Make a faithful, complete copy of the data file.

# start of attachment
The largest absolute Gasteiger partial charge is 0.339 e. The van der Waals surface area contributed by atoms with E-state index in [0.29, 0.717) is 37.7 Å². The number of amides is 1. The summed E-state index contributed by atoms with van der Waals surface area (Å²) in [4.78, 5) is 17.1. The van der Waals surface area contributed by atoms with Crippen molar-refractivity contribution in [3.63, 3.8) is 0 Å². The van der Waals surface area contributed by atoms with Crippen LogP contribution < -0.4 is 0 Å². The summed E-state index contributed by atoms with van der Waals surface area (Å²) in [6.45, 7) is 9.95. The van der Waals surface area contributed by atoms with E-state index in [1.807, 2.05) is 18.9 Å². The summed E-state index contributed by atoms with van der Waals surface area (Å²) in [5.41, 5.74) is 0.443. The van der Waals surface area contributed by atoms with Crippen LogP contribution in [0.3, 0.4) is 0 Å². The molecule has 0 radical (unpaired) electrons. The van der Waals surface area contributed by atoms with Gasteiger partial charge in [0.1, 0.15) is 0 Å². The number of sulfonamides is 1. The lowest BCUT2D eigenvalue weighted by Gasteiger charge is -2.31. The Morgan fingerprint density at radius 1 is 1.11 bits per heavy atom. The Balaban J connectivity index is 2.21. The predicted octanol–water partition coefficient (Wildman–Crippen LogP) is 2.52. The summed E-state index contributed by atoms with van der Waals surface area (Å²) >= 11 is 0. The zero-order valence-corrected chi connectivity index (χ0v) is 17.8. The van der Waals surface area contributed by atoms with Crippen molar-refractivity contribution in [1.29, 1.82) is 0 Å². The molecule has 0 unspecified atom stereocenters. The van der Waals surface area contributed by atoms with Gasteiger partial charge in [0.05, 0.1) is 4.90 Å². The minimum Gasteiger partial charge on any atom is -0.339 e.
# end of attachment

The largest absolute Gasteiger partial charge is 0.339 e. The van der Waals surface area contributed by atoms with E-state index in [0.29, 0.717) is 37.7 Å². The number of amides is 1. The summed E-state index contributed by atoms with van der Waals surface area (Å²) in [4.78, 5) is 17.1. The van der Waals surface area contributed by atoms with Crippen molar-refractivity contribution in [3.63, 3.8) is 0 Å². The van der Waals surface area contributed by atoms with Crippen LogP contribution < -0.4 is 0 Å². The summed E-state index contributed by atoms with van der Waals surface area (Å²) in [6.45, 7) is 9.95. The van der Waals surface area contributed by atoms with E-state index in [1.807, 2.05) is 18.9 Å². The summed E-state index contributed by atoms with van der Waals surface area (Å²) in [5.41, 5.74) is 0.443. The van der Waals surface area contributed by atoms with Crippen LogP contribution in [0.3, 0.4) is 0 Å². The molecule has 0 radical (unpaired) electrons. The van der Waals surface area contributed by atoms with Gasteiger partial charge in [0.1, 0.15) is 0 Å². The number of sulfonamides is 1. The lowest BCUT2D eigenvalue weighted by Gasteiger charge is -2.31. The Morgan fingerprint density at radius 1 is 1.11 bits per heavy atom. The Balaban J connectivity index is 2.21. The predicted octanol–water partition coefficient (Wildman–Crippen LogP) is 2.52. The summed E-state index contributed by atoms with van der Waals surface area (Å²) >= 11 is 0. The zero-order valence-corrected chi connectivity index (χ0v) is 17.8. The van der Waals surface area contributed by atoms with Crippen molar-refractivity contribution in [1.29, 1.82) is 0 Å². The molecule has 0 unspecified atom stereocenters. The van der Waals surface area contributed by atoms with Gasteiger partial charge in [0.05, 0.1) is 4.90 Å². The minimum Gasteiger partial charge on any atom is -0.339 e.